Colorado’s North Forty: Lawson Avoids Hogtying Challenges on I-25

Mon August 09, 2004 - West Edition

The North Forty, in farming lingo, is the landowner’s upper 40 acres on the farm. Denver, CO’s, North Forty is more far reaching.

It involves the removal, reconstruction and widening of Interstate 25 north of the city. Fourteen mi. (22.5 km) of interstate will be rebuilt and widened from four lanes to six, while another 26 mi. (41.8 km) will undergo an environmental impact study. The total area covered, a distance of 40 mi. (64.4 km), stretches from Broomfield to Fort Collins.

Lawson Construction Company, based out of Longmont, CO, is currently at work rebuilding 7.5 mi. (12.1 km) of the interstate. It is responsible for final trimming of the grade and all of the concrete paving, from ramps to shoulders to the actual interstate paving.

To accomplish this huge task, the company has a wide array of Gomaco equipment at work on the project: a 9500 trimmer, a GT-6300 for shoulder work, an RTP-500 placer, a GP-2500 for ramp work, a GP-3500, two T/C-600 texture/cure machines and a GP-4000 paver with an In-The-Pan Dowel Bar Inserter (IDBI) for interstate paving.

“There are a lot of obstacles to this project,” Ken Lawson, president of Lawson Construction, said. “We have to work with traffic at all times and can’t interfere with the flow on the interstate. The Colorado Department of Transportation [CDOT] put a lot of constraints on access and haul routes, and we had to do a lot of advanced planning on how we were going to deliver concrete to the project. That was always a challenge for us on this project.”

Concrete delivery was just one of the many challenges Lawson faced on the project. It also has to maintain access to exit ramps, which creates short paving runs in several areas, and rideability had to be constantly monitored.

CDOT uses the one-tenth blanking band specification with a less tolerant bump margin. Cool Colorado temperatures required hot water be added to the mix to meet the concrete temperature specifications.

Just simply managing a project of this size, too, creates challenges that have to be constantly dealt with to ensure the timely and successful completion of the project.

Starting at the very beginning of the paving process is grade preparation. A subcontractor was responsible for building the state of Colorado Class-6 base. Lawson then used its 9500, sensoring off the paving stringline, to trim to the final depth.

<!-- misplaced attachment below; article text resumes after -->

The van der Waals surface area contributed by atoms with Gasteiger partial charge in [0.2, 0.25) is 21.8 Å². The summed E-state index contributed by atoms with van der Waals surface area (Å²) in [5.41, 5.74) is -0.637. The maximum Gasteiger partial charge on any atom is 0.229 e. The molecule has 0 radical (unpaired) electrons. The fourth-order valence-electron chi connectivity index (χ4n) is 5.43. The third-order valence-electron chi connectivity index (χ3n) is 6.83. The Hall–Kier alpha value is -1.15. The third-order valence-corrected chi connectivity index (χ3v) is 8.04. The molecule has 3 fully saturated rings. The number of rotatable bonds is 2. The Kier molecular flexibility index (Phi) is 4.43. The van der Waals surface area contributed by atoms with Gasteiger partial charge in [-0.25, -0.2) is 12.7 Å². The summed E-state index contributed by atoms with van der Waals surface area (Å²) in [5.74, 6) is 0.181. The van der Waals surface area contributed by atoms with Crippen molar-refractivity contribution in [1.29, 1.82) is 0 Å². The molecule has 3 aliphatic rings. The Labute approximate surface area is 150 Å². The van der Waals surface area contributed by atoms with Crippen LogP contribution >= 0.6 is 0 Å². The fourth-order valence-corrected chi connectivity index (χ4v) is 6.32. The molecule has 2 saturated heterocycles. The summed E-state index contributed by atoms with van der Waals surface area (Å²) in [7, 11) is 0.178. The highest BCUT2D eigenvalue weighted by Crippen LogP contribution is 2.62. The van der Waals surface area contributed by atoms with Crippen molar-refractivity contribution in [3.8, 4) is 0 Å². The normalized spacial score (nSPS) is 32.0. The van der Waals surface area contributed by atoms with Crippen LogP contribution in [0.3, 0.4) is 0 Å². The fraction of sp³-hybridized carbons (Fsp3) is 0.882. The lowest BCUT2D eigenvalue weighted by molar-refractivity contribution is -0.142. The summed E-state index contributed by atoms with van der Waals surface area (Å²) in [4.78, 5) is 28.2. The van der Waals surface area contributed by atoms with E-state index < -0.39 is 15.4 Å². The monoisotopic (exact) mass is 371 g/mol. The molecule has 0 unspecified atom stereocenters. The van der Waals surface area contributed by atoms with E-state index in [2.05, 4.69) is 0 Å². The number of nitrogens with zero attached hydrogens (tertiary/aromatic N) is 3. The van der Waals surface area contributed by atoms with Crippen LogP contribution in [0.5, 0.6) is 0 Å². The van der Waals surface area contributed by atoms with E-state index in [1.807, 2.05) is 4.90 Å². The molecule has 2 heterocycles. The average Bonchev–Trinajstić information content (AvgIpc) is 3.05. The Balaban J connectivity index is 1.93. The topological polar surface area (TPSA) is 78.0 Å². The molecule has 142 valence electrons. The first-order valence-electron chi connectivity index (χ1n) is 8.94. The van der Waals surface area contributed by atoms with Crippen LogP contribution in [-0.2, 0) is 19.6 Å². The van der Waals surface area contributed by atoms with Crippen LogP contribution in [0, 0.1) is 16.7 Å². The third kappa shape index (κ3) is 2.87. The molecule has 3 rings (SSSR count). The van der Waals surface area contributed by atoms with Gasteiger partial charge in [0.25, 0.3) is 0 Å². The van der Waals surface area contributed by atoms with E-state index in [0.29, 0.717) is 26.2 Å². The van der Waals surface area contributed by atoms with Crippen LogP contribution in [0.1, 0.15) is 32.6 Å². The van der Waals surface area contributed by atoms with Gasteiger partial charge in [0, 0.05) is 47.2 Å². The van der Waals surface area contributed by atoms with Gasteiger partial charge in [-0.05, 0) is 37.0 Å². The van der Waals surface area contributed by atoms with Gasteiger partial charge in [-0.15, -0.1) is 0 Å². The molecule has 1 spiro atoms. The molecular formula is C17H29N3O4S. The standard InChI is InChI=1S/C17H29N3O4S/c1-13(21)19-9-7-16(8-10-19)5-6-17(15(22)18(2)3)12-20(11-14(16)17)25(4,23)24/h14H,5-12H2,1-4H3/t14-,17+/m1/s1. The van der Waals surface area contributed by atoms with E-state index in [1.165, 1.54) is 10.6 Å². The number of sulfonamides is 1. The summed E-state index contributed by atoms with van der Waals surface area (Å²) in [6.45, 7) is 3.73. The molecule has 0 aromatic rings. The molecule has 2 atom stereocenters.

“We’d rather our dirt contractor over-fill the grade instead of under-filling,” Lawson explained. “The 9500 does an excellent job cutting and controlling grade. It’s a monster when it comes to trimming and you can cover so much ground with that thing. It’s a production animal.”

Three different Gomaco pavers are at work on various sites across the project. The GT-6300 slipforms shoulders, sometimes stringless, when conditions are just too tight to set stringline.

“Sometimes we just don’t have room for the stringline,” Lawson said. “We just run the paver on slope control and sensor off the new slab for grade control.”

A GP-2500 paver slipforms the entrance and exit ramps. It’s paving 25 ft. (7.6 m) wide, which includes a 15 ft. (4.6 m) driving lane and 4- and 6-ft. (1.2 and 1.8 m) wide shoulders. An RTP-500 works in front of the paver placing the concrete over baskets.

Lawson’s GP-4000 is paving 40.5 ft. (12.3 m) wide while the IDBI inserts 36 bars, 1.5 in. (3.8 cm) in diameter, into the 13 in. (33 cm) thick slab. A GP-3500 spreads the concrete in front of the paver.

“We love to slipform pavement…as wide and as long as we can go,” Lawson said. “We poured three-thousand one-hundred and forty cubic yards in eight hours on our last pour and we couldn’t keep enough concrete in front of the paver.”

Lawson has two mobile batch plants set up close to the job site to provide concrete for the project. The two plants are capable of producing 400 cu. yds. (306 cu m) an hour. The concrete is batched out and transported to the pavers with end-dump trucks carrying 8-cu.-yd. (6.1 cu m) loads.

“Since we’re pouring in March and Colorado temperatures are still pretty cool, we’re adding hot water to our mix,” Lawson explained. “The temperature spec is 50 degrees [Fahrenheit], but we shoot for 60 to 65 degrees [Fahrenheit] because it works better for our saw guys.”

The company’s concrete mix is a basic state of Colorado design with water reducer and air entrainment. Slump averages 1.5 in. (3.8 cm).

An Auto-Float works behind the paver finishing and sealing the slab. A T/C-600 texture/cure machine follows applying a longitudinal tine and curing compound.

The state of Colorado utilizes the one-tenth blanking band for pavement smoothness. According to their specifications, 18 in. per mile (45.7 cm/km) is break even, with no reward or penalty given for the pavement. Anything under 15 in. per mile (38.1 cm/km) earns bonus.

“The one-tenth blanking band is pretty tight, and it picks up everything, even deep tining,” Lawson said. “This seven-and-a-half miles is a total profile index project where the state takes all the profilograph readings from one end to the other and averages them for your final result.

“We won’t have any trouble meeting specs. On this section of paving, our highest reading was twelve inches and our lowest was 9.4 inches. That’s pretty good paving.”

Lawson’s $65 million project on Denver’s North Forty is scheduled for completion in August 2004. After the mainline paving is finished, they have some 60-in. (152.4 cm) tall offset barrier wall to slipform before its obligations on the project are fulfilled.

(This article appears courtesy of Gomaco World).